ISSUE 01_DO MACHINES HAVE ORGASMS? _BY DAN SCLZ _SUBJECTS_ # DEAR ARCHITECTURE SCHOOL... _The developments in Fitzroy, Northcote,Preston and Brunswick, are branded and sold to the middle class as ‘part of’ the North’s bar, music and food culture – ‘part of’ really meaning ‘in proximity to’. Yet, these developments fail to contribute to the very culture that it markets itself to be participating in. Not only are the ground floors occupied by corporations such as Coles, Woolworths, Nando’s etc. (part of what is called the ‘viability of architecture’), the homogenisation of dwelling into fifty square metre, multi-level apartments, even with adequate “light and space”, totally excludes the types of labor that have, historically, sustained this culture. It disables musical experimentation which has, in this case, been a function of suburban architecture – the garage, unemployment and drug-use. One could barely imagine The Primitive Calculators, a seminal Melbourne punk band, rehearsing in a new Fitzroy development, doing lines of speed on a rain forest veneer coffee table next to a copy of the latest Artichoke magazine and ensuring that they finish at 8.00pm because the entire apartment has to drive to work at six the next morning. Neither, could you imagine a marginalised political group such as the Anarchists club passing by the Woolworths for a packet of dorritos on their way to a meeting on level ten, or imagine Pi O, Fitzroy’s most notable poet, performing his poetry to a bucket of peri peri chicken... Perhaps staging these activities in modern housing developments is possible and even has some dramatic and ironic merit, but the reality is that the actors on this cultural stage will be banished further to the fringes of suburbia, abandoning a bewildered and narcissistic audience left wondering what happened to all those interesting people and events, why Coles specials and everyday prices are the new rally cries, why ‘vintage’ cafes have replaced music culture and political outsiders and why poetry, once performed on a stage by a wild eyed Greek-anarchist, is now a dusty anachronism present only in books. The tragi-drama of Northern development is not a matter of “ventilation and sunlight”, of cheap construction or un-architected building as claimed by #buildquality. That architecture has a parasitic relationship to culture is no accident. It is, ironically, architecture’s appetite for relevance that has led to its collusion with developer economics, a carefully constructed relationship of social signification. #buildquality is a band aid attempting to bridge a gaping and fetid divide between the market, an astral and virtual machine, and culture, a entangled ecology of emergent phenomena and non-local objects. Culture is a real object, albeit esoteric, withdrawn and difficult to measure, it is, nonetheless, approachable. But the cultural object strikes fear of failure in the hearts of architects because architecture, like almost all the humanities has had a definitive period of styling itself as a natural science. Many schools of thought still clutch at this still-born hoping a formula for social relationships can be deduced with methodologies of mathematics, associative reasoning or statistical data. The market appears on the horizon as a solution to the problem of measuring culture. It puts a direct monetary value, with decimalized accuracy, on the needs, desires and dreams of people, ordering them statistically and quantifying their positions. The market is undoubtedly a machine and “alas for the machine, it can never transcend its own operation... All machines are celibate.” (ToE) That the market, a sexless artifact, is the measuring stick of culture is no accident either. We once dreamed of the end of political economy and the abolition of social classes and this was as much a driving force of colonisation as imperialism and world domination. In the process of eliminating class difference we have overcoded social relationships with a system of capital. “Money is now the only genuine artificial satellite. A pure artifact, it enjoys astral mobility; and is instantaneously convertible.” The vast mass of money “whirling about the Earth in orbital rondo” (ToE) has become more real, more effectual, more significant than the actual streets over which we stumble. Capital’s realness is no accident. It is architecture’s fear of ‘getting it wrong’ which led to period of trailing behind the natural sciences like an obedient dog, decorating factoids with architectural sprinkles, and resigning itself to the warmth and security of market forces. Despite what materialism and reductive reasoning have claimed, objects cannot be reduced to the sum of their parts. The human species is not a teleological categorization of a set of individual objects based on an essence nor is it reducible to the composition of its DNA, a molecule carrying genetic instructions for its development, functioning and reproduction. The human species has emergent properties that cannot be at all reduced to these components, expressed by the fact that when I start my car I don’t mean to harm the biosphere nor am I actually harming it, my action is statistically meaningless but billions of me do exactly that (Morton). This is the species human, a real object, affecting the world on a meteorological and geological scale. Enter the Anthropocene. An era that specifically labels the human species as an effectual geophysical force. There is an anxiety inducing gap between me and the Kantian object, human species. Just as there is an anxiety inducing gap between the bacterial, cellular composition of my body, the oxygen I breathe into my lungs that evolved from the swim bladders of fish, my oedipalised mother-son relationship, the song on the radio that won’t stop repeating in my head, the fuzzy feeling in my brain from last night’s 8 pints of fermented yeast juice and what I declare as the object ‘Me’. An object is not ontologically greater than the sum of its parts because we now live in an ecological world in which all objects are ontologically equal, it is elementary that the parts, greater than one, are always bigger than the whole, one. If wholes are always smaller than the sum of their parts, there inevitably exists a withdrawnn-ness to objects, which means as you try to understand them scientifically, experientially or artistically, they withdraw from knowledge and you fail to exhaust your understanding of the object. That all objects can have a dotted line drawn around them with a little tag that says ‘cut here’ is a totality that the object itself defies.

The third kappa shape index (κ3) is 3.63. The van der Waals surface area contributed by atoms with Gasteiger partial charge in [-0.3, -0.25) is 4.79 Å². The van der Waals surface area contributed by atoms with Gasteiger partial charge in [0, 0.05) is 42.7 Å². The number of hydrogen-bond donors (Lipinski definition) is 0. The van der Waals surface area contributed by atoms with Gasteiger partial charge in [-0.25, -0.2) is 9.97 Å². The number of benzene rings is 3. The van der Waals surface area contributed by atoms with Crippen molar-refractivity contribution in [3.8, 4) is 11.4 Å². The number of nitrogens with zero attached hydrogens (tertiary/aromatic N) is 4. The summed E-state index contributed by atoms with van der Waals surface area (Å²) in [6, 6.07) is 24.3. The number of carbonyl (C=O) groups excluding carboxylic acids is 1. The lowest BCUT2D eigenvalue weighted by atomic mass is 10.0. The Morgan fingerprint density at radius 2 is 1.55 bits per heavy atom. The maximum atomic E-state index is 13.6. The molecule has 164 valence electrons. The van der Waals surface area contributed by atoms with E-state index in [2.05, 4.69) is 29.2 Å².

“We all know it’s about basic amenity - everyone deserves ventilation and sunlight” #BuildQuality
“Money is now the only genuine artificial satellite. A pure artifact, it enjoys astral mobility; and is instantaneously convertible.” Not even science purports to be able achieve this totality but the humanities, limping dumbly behind them like some brain-dead Igor, have blind faith in absolute truths. Yet, there are three scientific discoveries, symptoms of our anxious experience of the withdrawing object, that further describe this uncanny withdrawn-ness, these discoveries are space-time, ecological entanglement and non-locality. Rippling with time, objects tease other objects into their sphere of influence. A planet has time melting and rippling along its surfaces, an imperative so powerful and embedded within our experience we take the ground we are standing on for granted, the ground that constitutes our irreducible experience of space-time. Space-time is the interconnection between all things that change constantly, relative to objects externally and internally to the point where an inside-outside distinction is no longer possible. Tiny clocks on the twirling eraser at the end of the pencil register a slightly different time than tiny clocks on the graphite tip that remains still, while tiny clocks on the tip of my nose... and so on and so forth. It was not until 1900 that time and space became thinkable as effects of objects, rather than absolute containers and is not until the possibility of ecological destruction in the late twentieth century that we could experience ecology as a profound and anxious interconnectedness of all things, an interconnectedness that cannot be experienced as One, as a totality, no matter how much MDMA and acid fizzle through my neural circuits and nervous system, or how much full moon bush dancing or eye-gazing orgasms I have with my dreadlocked polyamorous lovers. It is a reality that has led us to skepticism and cynicism. It is not the skepticism of the facts of something but skepticism of the reality that the facts describe. For we know, because of facts, that when we extract old dinosaur and plant matter that has taken millions of years of geological folding and planetary catastrophe to become liquids and gasses buried beneath the surface of the planet, and we heat this stuff up to 850 degrees Celsius in a fraction of a second so that the steam produced moves faster than the speed of sound, and we produce a molecular composition called polyethylene that is non-bio-degradable and toxic to most life-forms, and that when we produce 80 million tons of this stuff annually, it assembles in islands of floating rubbish in the oceans and is buried in the ground in mass graves, creating a layer of geological material that cannot be absorbed by the very system of decomposition that created the dinosaur goo from which this alien material is a bi-product. We are not skeptical of the facts that we are creating a geological and meteorological catastrophe, even when sometimes these are alarmingly obvious and come in the form of natural disasters such as the gulf of Mexico oil spill or the coal seam fire in Pennsylvania that started in 1962 and still burns today and YET.... we still remain skeptical of this reality, because we live in a world, a human correlate world, where I eat yoghurt and discard its container into a bin, and no matter how much I try to think Ecologically I just can’t do it. Ecology pertains to objects that withdraw from our understanding the more we try to draw a line around them. These objects phase in and out of different layers of our experience so when the news reader interviews the climate scientist we hear the crackling plastic bottle and the taste of chlorination as we squeeze its contents into our mouth. This an experience of some futural object, some slowly emerging catastrophe, sending fuzzy messages to us in a ghostly voice, that seems to say ‘the bottle, look at the bottle, it’s made of dinosaur goo and does all this freaky stuff to the ocean and to the atmosphere’. Objects have imperatives that form our experience, just like the object planet informs our human experience of the ground. Yet, despite this a significant number of Humanists and Architects are still Materialists. Even if they don’t claim to be, in principle with Aristotelian metaphysics, if you behave like a Materialist than you are one. Pushing inanimate digital matter around inside a computer with mathematical formulas or watching a robot rearrange basic materials such as plastic and foam waiting for the withdrawn properties of an ineffectual blob to emerge – is a kind of materialism. Object-oriented-ontology as a way of describing the world hasn’t given us the tools to treat the same objects in a different way, it is allowing us to see previously ignored objects that are changing our very experience of reality – whether we want them to or not. The plastic bottle is screaming for our attention, so too is the fluctuating weather patterns, the bleaching coral reefs and the ignorant apartment buildings suddenly appear like strange dermatological anomalies on the skin of the warming globe, symptoms of a market system that overcodes everything, the dinosaur goo, the plastic bottle, the poetry of Pi O, with a quantitative monetary value. The cultural object is shrieking for attention in the only way it knows how, a disparate, non-local, and ecologically entangled morse code of anxiety and panic. It wants us to become attuned to its rhythms, to study its sensoral patterning, to be scholars of the lines and shades of its futural shadows. Rhythms and patterns that are not signaling for more ventilation, sunlight and minimum building standards that #buildquality purports is the solution, these are the tools of the pseudo-scientific Historical Materialist and the wave of socialist reform that reduced the needs of the proletariat to originary essences. Essences that do not make the cultural object the strange withdrawn creature it is. But this does not entirely negate #buildquality either. For there is nothing wrong with demanding a minimum standard of fresh air, sunlight, functioning amenities and durable new builds. There is, however, something wrong with thinking this will solve architectures flaccid relationship with culture, its premature affiliation with the natural sciences, its materialist attitudes to objects and its fear of the unknown. #buildquality skates over a thinning layer of ice that does not see the ocean of phenomenological fish that stare up at us, squeaking for our attention in bubbly little aquatic voices, fish that are also sharks and giant octopi so that when the sun finally melts the icy surface of #buildquality, we will find ourselves sinking in the depths of an ocean of wondrous and unfamiliar phenomena, praying our lungs can de-evolve into swim bladders again before we drown. This is not cynicism or nihilism either. It does however redirect the discerning finger of blame away from developers, away from those that cannot and will not engage the cultural object for they are born out of the logic of capital and are the neutered and genderless offspring of ‘the market’. It does not wish to contain architecture’s lameness to another ‘ism’, consumerism is a symptom, another ‘ism’ in our attempts to point to the object. Our attempts to draw a dotted line with a tag that says cut here, is precisely the problem, I could cut it out if I could only draw a line around it. Architects still miraculously and in despite of the fumbling humanities, retain the skill and will to engage these objects, objects that call for our attention, objects whose shadows loom out of the future and into the present, objects that provide clues to our very existence. We did not arrive in the world and out of our own prophetic curiosity study that which was around us, objects direct us toward their impenetrable depths or to other objects, giving us glimpses of the future, redefining our past, defying our structures of thought, structures of the subject and object, of aesthis and praxis, while they make themselves present and imperative to our bodies, while they are our bodies, our experience, our language, our speech, our world, a world they can destroy, or create anew, like the shattered modernity scattered at our feet, feet now embedded in an ecologically entangled reality. It is no accident that we have become skeptical – the withdrawn-ness of objects is fundamentally a terrifying and uncanny experience, one that defies the reality that has founded the systems of our thought. But as we have always done, this withdrawn-ness does not mean we cannot approach it and cannot catch little glimpses of a depth unknowable. . . .